As the department grew from the one shared mainframe to personal computers, Carpenter said that they kept up as best as they could, making sure to teach fundamentals, making changes as the program matured, and accepting the fact that change will be the constant throughout the years of the program. "Changing the curriculum takes research because you have to live with it," Carpenter said. He studies other schools and the industry to see what aspects may be beneficial to teach, and still sees some vestiges of the early curriculum such as introductory programming and foundations of software development. Another consideration is that students today have been using technology since their childhood in home computers, phones, and games.

Carpenter's post-retirement plans include some quality time with his four children and his grandchildren, and maybe some continued consultation with MSU. Even though he won't be present in his office each day, those still teaching will feel Carpenter's presence. "The Department of Computer Science is the successful department it is today because of the strong leadership and dedication of Dr. Carpenter," Halverson said. "We all owe him a debt of gratitude."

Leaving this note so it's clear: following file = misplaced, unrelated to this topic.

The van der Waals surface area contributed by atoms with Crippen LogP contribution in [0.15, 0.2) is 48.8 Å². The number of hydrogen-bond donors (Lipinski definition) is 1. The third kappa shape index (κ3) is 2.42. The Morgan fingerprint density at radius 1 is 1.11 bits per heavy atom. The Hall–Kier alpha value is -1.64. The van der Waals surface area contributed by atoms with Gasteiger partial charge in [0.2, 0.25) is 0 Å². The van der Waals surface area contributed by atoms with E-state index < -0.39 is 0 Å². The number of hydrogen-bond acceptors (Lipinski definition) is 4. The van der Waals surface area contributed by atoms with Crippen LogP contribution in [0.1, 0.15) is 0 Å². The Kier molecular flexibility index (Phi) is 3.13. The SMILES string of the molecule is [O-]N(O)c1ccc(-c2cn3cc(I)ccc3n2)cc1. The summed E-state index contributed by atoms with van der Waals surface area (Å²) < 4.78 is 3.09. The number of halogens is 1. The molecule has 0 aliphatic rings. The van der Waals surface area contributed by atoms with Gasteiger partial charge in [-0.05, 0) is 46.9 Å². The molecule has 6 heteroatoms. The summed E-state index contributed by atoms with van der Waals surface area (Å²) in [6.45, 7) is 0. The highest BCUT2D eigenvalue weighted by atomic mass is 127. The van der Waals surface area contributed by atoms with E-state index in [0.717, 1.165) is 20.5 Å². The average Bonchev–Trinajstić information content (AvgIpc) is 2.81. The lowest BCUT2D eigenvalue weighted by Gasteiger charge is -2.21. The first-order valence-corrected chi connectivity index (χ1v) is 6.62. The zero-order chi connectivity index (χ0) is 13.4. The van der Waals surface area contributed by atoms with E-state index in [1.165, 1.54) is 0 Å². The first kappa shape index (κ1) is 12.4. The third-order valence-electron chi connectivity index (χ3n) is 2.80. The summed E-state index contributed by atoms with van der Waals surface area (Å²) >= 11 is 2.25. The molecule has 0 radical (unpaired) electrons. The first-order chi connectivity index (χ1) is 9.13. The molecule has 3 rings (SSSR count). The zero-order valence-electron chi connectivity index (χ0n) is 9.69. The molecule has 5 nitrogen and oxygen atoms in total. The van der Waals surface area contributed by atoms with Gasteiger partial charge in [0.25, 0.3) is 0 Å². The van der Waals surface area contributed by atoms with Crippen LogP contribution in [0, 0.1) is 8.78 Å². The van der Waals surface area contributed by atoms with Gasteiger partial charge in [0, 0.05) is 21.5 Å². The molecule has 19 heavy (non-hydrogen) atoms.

Retiring MSU Faculty

Other retiring faculty members this year are Nancy Steele English, Art; Ann Estrada, Education; Michael Land, Education; Charles Ramser, Business; Robert Redmon, Education; Randy Pruitt, Mass Communication; Fred Stangl, Biology; and Friederike Wiedemann, Foreign Languages.

After a luncheon hosted by the Texas Association of College Teachers, the Student Government Association will honor faculty retirees with its annual tree planting ceremony at 3:30 p.m. Wednesday, May 2, on the lawn south of the University Press Building.